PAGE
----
The purpose of the survey was to get a feel for current consumer views on sustainable tourism, identifying attitudinal changes and new holiday trends.

IHEI Survey on Attitudes to
Environmental Tourism

UK - 
Asia Pacific -
US - 

Do you agree with the following statements:

  Yes % No % Don’t know %
Tourism development is in danger of destroying the environment 87 72 30 13 21 51 0 7 19
Tourist development contributes to environmental protection and conservation 18 60 30 56 28 47 26 12 22
It is important that hotels actively take steps to preserve and protect our natural resources 96 77 81 4 15 14 0 8 5
I am more likely to book a hotel with a responsible environmental attitude 87 60 54 9 18 14 4 22 14

When choosing a hotel, how influenced are you if it undertakes the following: 

  Very % Not Very % Not At All %
Uses recycled toilet paper 9 43 8 35 40 27 56 17 65
Uses non-toxic, biodegradable toiletries 40 57 19 30 33 32 30 10 49
Only uses electricity from renewable supplies like solar power and wind 35 58 14 48 30 41 17 12 46
Is constructed of indigenous materials 44 42 14 26 36 46 30 22 40
Is designed to reflect the surrounding architecture and landscape 70 73 39 9 22 44 21 5 17
Is sensitive to its marine life 74 70 46 13 25 31 13 5 23
Has gone to great lengths avoid felling trees 65 83 32 26 13 32 9 4 35
Protects local wildlife and its habitats 87 63 64 0 27 19 13 10 19
Contributes money towards preserving the local environs 61 43 38 26 43 32 13 14 29
Has a biological waste water treatment system 40 47 27 30 38 35 30 15 38
Uses home- or locally-grown vegetables and fruit 65 50 11 9 40 43 26 10 46

How important to your holiday are the following measures that hotels can take to protect the environment: 

  Very % Not Very % Not At All %
Offer to re-use towels 52 63 30 22 30 46 26 7 24
Conserve energy by keeping lights and air conditioning low 57 68 22 17 29 47 26 3 31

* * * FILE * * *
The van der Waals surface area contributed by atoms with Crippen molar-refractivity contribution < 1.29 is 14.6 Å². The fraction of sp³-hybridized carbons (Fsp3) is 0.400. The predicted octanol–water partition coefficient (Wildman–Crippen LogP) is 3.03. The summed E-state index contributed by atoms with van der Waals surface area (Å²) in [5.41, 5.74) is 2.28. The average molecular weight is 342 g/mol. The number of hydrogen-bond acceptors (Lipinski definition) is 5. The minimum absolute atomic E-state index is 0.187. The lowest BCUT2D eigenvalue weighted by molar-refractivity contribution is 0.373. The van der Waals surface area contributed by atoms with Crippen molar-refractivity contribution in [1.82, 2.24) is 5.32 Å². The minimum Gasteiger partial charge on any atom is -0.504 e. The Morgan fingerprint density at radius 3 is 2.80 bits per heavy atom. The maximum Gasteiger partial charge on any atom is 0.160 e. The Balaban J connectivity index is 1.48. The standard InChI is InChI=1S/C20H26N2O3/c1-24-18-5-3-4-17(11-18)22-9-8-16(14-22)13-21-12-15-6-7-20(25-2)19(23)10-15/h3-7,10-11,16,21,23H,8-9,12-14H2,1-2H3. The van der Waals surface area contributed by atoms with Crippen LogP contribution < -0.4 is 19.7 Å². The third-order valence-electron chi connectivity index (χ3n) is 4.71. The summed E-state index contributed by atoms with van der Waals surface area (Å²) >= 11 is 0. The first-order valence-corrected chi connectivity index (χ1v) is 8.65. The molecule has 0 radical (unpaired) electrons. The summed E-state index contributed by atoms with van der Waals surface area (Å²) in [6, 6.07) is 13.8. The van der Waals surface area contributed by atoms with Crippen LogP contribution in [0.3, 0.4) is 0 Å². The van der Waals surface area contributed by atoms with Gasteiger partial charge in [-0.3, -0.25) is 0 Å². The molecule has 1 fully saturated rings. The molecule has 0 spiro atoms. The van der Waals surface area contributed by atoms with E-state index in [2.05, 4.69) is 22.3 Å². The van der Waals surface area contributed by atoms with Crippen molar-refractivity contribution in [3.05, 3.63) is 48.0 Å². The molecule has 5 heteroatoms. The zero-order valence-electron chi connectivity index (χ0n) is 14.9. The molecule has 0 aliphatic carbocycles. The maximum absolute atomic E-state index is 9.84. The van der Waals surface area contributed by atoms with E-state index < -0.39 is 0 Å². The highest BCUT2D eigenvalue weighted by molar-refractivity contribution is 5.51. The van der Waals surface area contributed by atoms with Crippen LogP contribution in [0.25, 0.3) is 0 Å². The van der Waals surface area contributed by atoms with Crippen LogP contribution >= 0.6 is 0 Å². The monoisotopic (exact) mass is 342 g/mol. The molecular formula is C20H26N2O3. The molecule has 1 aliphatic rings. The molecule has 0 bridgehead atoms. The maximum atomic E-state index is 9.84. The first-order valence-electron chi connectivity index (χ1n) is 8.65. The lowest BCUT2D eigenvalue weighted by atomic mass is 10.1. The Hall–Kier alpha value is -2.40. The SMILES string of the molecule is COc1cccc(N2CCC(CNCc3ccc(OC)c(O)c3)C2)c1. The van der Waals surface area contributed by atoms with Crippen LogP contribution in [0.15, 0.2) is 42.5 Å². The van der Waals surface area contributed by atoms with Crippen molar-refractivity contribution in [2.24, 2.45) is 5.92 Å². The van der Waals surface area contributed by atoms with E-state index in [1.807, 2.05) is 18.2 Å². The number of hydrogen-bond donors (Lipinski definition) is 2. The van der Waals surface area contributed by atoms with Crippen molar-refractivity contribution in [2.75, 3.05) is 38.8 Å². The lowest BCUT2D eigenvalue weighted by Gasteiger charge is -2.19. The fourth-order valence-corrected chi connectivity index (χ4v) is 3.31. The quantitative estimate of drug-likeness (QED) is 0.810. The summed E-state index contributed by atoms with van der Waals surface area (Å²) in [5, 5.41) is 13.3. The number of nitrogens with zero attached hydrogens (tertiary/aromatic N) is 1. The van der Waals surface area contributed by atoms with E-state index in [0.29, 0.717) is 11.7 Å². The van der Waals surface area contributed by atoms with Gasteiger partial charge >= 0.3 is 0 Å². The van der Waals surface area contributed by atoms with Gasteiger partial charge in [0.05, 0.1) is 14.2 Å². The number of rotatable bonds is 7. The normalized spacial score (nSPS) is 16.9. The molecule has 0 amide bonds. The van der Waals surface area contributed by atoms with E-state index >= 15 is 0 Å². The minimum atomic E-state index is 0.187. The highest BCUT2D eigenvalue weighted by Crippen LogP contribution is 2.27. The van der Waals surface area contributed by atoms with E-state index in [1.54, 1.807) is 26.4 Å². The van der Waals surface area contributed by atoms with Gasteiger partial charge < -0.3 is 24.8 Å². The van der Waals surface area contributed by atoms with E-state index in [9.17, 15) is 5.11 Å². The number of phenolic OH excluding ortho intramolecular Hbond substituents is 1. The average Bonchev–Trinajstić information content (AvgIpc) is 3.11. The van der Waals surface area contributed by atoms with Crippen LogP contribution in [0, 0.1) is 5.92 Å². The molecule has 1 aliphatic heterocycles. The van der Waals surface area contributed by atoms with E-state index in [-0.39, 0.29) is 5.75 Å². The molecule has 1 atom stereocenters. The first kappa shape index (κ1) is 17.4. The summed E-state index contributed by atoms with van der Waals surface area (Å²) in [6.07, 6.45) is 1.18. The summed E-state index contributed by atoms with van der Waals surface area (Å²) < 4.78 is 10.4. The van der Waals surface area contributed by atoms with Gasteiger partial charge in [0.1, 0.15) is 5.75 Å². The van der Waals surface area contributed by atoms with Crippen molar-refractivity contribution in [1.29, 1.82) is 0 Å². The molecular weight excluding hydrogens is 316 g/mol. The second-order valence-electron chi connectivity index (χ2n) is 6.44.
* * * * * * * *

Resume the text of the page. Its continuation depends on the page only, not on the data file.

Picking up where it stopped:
Recycle waste water to irrigate its gardens 56 65 22 17 30 46 17 5 32
Re-use and recycles waste 61 65 24 17 32 38 22 3 38
Use alternatives to chlorine in the pool 74 42 20 13 37 49 13 21 31
Seek to employ staff from local communities 74 62 57 13 32 38 13 6 5
Guarantee locally-employed staff good wages/working conditions 87 63 60 4 27 31 9 10 9
Seek to serve mainly locally-bought food, even if a different selection from products imported from overseas 70 53 28 17 35 42 13 12 31
Protect coral reefs against damage from swimmers and divers 87 88 62 4 8 24 9 4 14
Have demonstrable environmentally-responsible practices 52 75 49 26 22 35 22 3 16
Contribute money towards preserving the environment 65 72 51 31 25 32 4 3 16

When staying in a hotel/ resort, how often do you:

  Often rarely Never
Save water by showering, not bathing 70 65 70 9 28 14 21 7 16
Switch off lights and turn down air conditioning when leaving your room and at night 91 67.5 76 9 30 16 0 2.5 8
Before booking, ask the hotel if it has environmental policies 0 26 14 9 42 27 91 32 59
Make a financial contribution to local people and businesses 30 52 32 22 40 22 48 8 46
Buy local souvenirs 78 78 69 18 17 25 4 5 6
Order local dishes rather than international cuisine 87 68 68 13 24 22 0 8 11
Pay extra care when throwing away rubbish likely to harm wildlife 96 75 57 4 20 30 0 5 14
Fail to dress according to local sensitivities 22 33 38 22 45 49 56 22 14
Give preference to facilities and trips run by local people 43 68 50 26 27 44 31 5 6
Find yourself intolerant of language differences 13 35 11 22 35 44 66 30 44
Cycle or walk instead of going by car  65 70 36 26 28 33 9 2 31
Avoid shopping for things you will end up throwing away 70 65 76 9 23 19 21 12 5

How important is it to you that hotels:

  Very not very not at all
Support local businesses and cottage industries 61 59 51 26 33 43 13 8 5
Invest in and support local schools and hospitals 52 65 46 26 23 46 22 12 8
Consult local people on how their land is used and developed 65 77 54 13 20 32 22 3 14
Share prime resources like water and power with the local community 78 80 64 5 18 25 17 2 11
Allow local people to use their beaches 78 72 33 13 23 36 9 5 31
Help preserve traditional industries like farming and fishing 70 78 66 22 19 23 8 35 11
Financially support their local communities 74 70 50 17 23 50 9 7 0
Give job priority to people from the local community 82 75 62 9 18 35 9 7 3

Which element of your holiday do you think has the most negative effect on the environment (tick one):

  Tick One
Flight 30 18 19
Hotel 4 8 19
Ground transport like buses, trains and cars 66 74 62

How likely are you to think about:

  Very Not very Never
Whether the place you are visiting will be an attractive destination for your children and grandchildren in 20 years time 52 60 41 26 32 54 22 8 5

How much extra would you be willing to pay on a two-week holiday for a hotel you know is environmentally responsible (UK only):

£0 9
£10
£30 57
£70 21
£100

About the International Hotels Environment Initiative

Backgrounder

Established as a non-profit programme in 1992 by chief executives of the world’s leading hotel groups, the International Hotels Environment Initiative (IHEI) this year celebrates its 10th anniversary.